March 2019 — Harmful algal bloom (HAB) season is fast approaching. The City of Wichita Falls, Texas, however, has developed an integrated approach to monitor HABs that has prevented taste and odor events for the past two years. Featured in the December 2018 issue of OpFlow, and now in the Jan/Feb 2019 issue of Texas H2O, the City of Wichita Falls shares its integrated approach to answer the following questions:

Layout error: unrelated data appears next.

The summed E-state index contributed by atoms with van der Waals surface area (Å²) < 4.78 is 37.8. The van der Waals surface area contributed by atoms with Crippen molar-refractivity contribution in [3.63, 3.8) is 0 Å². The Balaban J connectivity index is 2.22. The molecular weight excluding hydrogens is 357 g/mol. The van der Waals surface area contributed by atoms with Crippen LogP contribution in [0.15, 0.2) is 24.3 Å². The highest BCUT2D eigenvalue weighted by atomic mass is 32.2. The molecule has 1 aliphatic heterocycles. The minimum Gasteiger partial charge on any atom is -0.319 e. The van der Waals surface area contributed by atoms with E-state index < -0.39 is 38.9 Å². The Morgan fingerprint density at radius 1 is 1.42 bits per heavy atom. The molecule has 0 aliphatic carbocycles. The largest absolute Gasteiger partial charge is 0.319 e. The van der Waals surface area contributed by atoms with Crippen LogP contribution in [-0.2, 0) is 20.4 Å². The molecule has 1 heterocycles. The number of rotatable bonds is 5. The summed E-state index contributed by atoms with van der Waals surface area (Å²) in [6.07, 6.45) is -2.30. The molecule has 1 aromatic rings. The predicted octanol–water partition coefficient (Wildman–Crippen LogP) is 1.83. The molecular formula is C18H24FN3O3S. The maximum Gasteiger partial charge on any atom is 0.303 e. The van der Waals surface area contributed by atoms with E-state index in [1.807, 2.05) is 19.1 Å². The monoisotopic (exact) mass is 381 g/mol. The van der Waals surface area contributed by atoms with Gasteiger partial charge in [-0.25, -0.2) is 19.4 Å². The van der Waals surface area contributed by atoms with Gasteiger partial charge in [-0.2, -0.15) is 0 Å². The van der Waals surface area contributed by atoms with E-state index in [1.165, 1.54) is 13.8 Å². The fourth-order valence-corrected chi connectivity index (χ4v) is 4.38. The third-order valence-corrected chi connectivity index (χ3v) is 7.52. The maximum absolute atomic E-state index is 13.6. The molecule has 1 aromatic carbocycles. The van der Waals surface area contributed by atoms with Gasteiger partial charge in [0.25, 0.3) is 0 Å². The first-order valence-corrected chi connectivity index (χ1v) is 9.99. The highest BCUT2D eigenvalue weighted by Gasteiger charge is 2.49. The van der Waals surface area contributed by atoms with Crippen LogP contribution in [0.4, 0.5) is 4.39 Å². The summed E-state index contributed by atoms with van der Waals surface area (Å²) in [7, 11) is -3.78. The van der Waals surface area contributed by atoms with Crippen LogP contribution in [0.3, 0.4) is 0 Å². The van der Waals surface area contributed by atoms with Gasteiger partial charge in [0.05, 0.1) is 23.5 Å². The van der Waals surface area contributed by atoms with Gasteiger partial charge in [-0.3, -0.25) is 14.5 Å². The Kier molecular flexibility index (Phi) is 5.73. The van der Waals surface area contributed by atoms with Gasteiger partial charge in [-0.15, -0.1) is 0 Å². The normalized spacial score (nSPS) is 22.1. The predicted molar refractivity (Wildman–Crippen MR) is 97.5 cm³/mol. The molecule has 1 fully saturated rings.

1. Are cyanobacteria present in the reservoir?
2. What quantity of cyanobacteria are present?
3. Can the species produce toxins?
4. What is the concentration of cyanotoxins?
5. How do we know if we have a problem?
Algae counts measured by FlowCam saw elevated levels of Anabaena in June (top). A spike in Anabaena is used as a predictive indicator of an impending taste and odor event, as it often correlates with a spike in geosmin (bottom) as measured by GC-MS.
No single method can predict or prevent HABs. Learn which methods the City of Wichita Falls use and how they've prevented taste and odor outbreaks for the past two years and counting.